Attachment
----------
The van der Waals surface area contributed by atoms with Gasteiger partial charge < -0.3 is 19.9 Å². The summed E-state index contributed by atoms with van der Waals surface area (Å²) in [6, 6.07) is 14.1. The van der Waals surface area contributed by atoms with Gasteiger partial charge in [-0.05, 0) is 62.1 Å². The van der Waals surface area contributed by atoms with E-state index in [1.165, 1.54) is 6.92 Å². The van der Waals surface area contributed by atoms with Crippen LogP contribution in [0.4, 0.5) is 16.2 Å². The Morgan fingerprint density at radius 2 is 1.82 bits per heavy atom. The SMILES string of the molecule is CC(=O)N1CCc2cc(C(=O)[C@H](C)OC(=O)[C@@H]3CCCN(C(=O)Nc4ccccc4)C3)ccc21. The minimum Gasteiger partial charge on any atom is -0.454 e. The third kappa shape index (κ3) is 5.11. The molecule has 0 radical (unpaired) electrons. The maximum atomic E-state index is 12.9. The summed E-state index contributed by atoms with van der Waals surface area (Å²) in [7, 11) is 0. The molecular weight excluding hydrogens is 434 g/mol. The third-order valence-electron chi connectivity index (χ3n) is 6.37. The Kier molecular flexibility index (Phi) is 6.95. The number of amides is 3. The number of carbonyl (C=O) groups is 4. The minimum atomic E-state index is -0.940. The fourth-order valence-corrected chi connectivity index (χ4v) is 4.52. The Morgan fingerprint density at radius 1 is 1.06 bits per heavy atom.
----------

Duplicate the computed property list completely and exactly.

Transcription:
The van der Waals surface area contributed by atoms with Gasteiger partial charge < -0.3 is 19.9 Å². The summed E-state index contributed by atoms with van der Waals surface area (Å²) in [6, 6.07) is 14.1. The van der Waals surface area contributed by atoms with Gasteiger partial charge in [-0.05, 0) is 62.1 Å². The van der Waals surface area contributed by atoms with E-state index in [1.165, 1.54) is 6.92 Å². The van der Waals surface area contributed by atoms with Crippen LogP contribution in [0.4, 0.5) is 16.2 Å². The Morgan fingerprint density at radius 2 is 1.82 bits per heavy atom. The SMILES string of the molecule is CC(=O)N1CCc2cc(C(=O)[C@H](C)OC(=O)[C@@H]3CCCN(C(=O)Nc4ccccc4)C3)ccc21. The minimum Gasteiger partial charge on any atom is -0.454 e. The third kappa shape index (κ3) is 5.11. The molecule has 0 radical (unpaired) electrons. The maximum atomic E-state index is 12.9. The summed E-state index contributed by atoms with van der Waals surface area (Å²) in [7, 11) is 0. The molecular weight excluding hydrogens is 434 g/mol. The third-order valence-electron chi connectivity index (χ3n) is 6.37. The Kier molecular flexibility index (Phi) is 6.95. The number of amides is 3. The number of carbonyl (C=O) groups is 4. The minimum atomic E-state index is -0.940. The fourth-order valence-corrected chi connectivity index (χ4v) is 4.52. The Morgan fingerprint density at radius 1 is 1.06 bits per heavy atom.